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Meet Samantha Reed of Archetypes in Orange County

Today we’d like to introduce you to Samantha Reed.

Thanks for sharing your story with us Samantha. So, let’s start at the beginning and we can move on from there.
I’ve been acting since the age of four when I played Becky Thatcher in a children’s production of Tom Sawyer at Garbeau’s in Sacramento. I kept performing whenever I could, whether it was singing in a church choir or participating in school plays. My first big opportunity came when I took a voiceover class meant for adults, and the teacher refused to let me into the class unless I came and auditioned for her privately. I went into her home studio and read for her, and at the end she said that she wasn’t going to let me into the class because I didn’t need it. Instead, she recommended me to a voiceover agency with a local branch, and I started booking gigs. I voiced multiple toys, I did several spots for national radio, and I even got to do an audiobook for Sesame Street.

But the coolest opportunity I got was to replace Dakota Fanning as the voice of the Smithsonian National Zoo’s Panda Trail guided tour. That was an insane day. I missed school to go stand in a booth for hours and read what felt like thousands of panda facts into a mic while someone across the country listened and gave me notes. That started my thirst for creation; when you’re standing there just working, the stress and exhaustion gives way to a kind of euphoria. I took that euphoria and I’ve been running with it ever since. I did theatre all through high school and auditioned for colleges, and I couldn’t be happier that I ended up at Chapman. I got Amber Steigelfest, my writing partner, randomly assigned as my roommate freshman year, and we’ve been creating ever since.

We’re always bombarded by how great it is to pursue your passion, etc – but we’ve spoken with enough people to know that it’s not always easy. Overall, would you say things have been easy for you?
When I was ten, I was in a production of The Phantom Tollbooth as Tock. The role involved a lot of growling and a gruff character voice, which I absolutely loved. I was already aware of my character acting, and I worked on producing the voice for weeks. Until one day, in the middle of rehearsal, my voice cracked and wouldn’t come back. When it did, it was rough and raspy for long enough that my mom freaked out and took me to a doctor, where it was revealed that I had pre-nodules on my vocal cords and had to go on vocal rest for multiple weeks. Obviously, as a child, that’s not necessarily a logical thing to do, but going through that taught me invaluable self-control. I know my limits now, and I’m not afraid to speak up if I feel like a director is putting me in a situation I don’t feel comfortable with.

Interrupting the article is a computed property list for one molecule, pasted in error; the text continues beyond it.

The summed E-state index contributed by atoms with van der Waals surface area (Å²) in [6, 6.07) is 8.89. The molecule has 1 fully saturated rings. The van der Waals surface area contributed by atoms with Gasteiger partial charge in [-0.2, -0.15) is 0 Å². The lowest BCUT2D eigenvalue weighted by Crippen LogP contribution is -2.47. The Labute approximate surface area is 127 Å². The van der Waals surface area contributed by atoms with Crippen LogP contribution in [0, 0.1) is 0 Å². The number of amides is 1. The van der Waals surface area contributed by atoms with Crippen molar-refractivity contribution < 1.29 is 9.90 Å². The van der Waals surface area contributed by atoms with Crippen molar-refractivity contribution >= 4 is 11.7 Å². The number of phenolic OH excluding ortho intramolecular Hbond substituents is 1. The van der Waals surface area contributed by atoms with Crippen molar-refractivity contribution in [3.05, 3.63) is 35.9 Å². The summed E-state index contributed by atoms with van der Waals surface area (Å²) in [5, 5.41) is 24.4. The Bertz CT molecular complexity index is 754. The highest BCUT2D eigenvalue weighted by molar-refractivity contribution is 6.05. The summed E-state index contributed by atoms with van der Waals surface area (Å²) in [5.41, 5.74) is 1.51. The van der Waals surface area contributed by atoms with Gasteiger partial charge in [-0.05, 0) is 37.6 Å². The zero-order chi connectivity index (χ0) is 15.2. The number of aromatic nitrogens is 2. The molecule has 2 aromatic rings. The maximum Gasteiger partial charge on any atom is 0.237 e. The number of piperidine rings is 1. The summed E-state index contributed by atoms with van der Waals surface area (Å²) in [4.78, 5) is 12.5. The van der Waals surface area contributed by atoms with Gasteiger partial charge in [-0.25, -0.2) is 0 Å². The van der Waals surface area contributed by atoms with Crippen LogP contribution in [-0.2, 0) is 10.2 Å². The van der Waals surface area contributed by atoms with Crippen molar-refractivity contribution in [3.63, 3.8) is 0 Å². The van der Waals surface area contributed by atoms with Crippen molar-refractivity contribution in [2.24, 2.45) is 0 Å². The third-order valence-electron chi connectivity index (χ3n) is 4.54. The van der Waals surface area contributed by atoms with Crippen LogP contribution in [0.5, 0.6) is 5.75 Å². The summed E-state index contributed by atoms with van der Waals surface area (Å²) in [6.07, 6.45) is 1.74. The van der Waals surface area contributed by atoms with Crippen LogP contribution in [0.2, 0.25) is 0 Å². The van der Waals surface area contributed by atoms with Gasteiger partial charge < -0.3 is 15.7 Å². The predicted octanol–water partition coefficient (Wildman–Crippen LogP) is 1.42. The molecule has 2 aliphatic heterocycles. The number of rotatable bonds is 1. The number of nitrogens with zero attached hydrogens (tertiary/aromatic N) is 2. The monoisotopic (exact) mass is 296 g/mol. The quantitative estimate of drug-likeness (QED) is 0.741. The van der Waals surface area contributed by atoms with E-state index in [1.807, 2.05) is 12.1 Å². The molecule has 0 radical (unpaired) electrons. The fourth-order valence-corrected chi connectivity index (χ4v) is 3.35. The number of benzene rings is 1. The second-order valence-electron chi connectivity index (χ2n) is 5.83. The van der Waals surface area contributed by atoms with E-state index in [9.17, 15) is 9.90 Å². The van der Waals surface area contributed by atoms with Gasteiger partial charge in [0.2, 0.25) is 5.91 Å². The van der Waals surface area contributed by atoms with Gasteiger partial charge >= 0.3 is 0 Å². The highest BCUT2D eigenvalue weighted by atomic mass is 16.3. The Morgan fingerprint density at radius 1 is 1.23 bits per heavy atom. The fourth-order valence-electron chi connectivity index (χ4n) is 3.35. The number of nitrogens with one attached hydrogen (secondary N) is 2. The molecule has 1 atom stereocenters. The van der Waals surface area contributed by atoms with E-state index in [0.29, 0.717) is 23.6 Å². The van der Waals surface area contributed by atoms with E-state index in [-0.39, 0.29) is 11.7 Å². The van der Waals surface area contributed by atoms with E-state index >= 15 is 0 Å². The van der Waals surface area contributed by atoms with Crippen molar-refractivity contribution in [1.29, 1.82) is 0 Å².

Speaking in recent terms, the coronavirus definitely threw a wrench in my plans. I was lined up to be in the premiere cast of A Summer In Madtown (an original song cycle produced by Michael Gribble), I was a lead of a multi-episode webseries, I was in a selection of Shakespeare scenes, I had been in four shows the semester prior… things were going well, and lockdown definitely put an end to that. My mental health has been suffering because I’m the type of person who likes to have 17 projects going on. It has been a daily struggle to get up and keep going, but I’ve been struggling every day to carry on creating and producing content that I can be proud of. Michael reached out and said he wanted to do a virtual production of Madtown, which gave me a wonderful new outlet for creativity, and Amber and I have been writing sketches that we’ve been producing during quarantine and longer-form scripts that we hope to put into production after life returns to normal. I don’t say hopefully, because it will. Art always finds a way.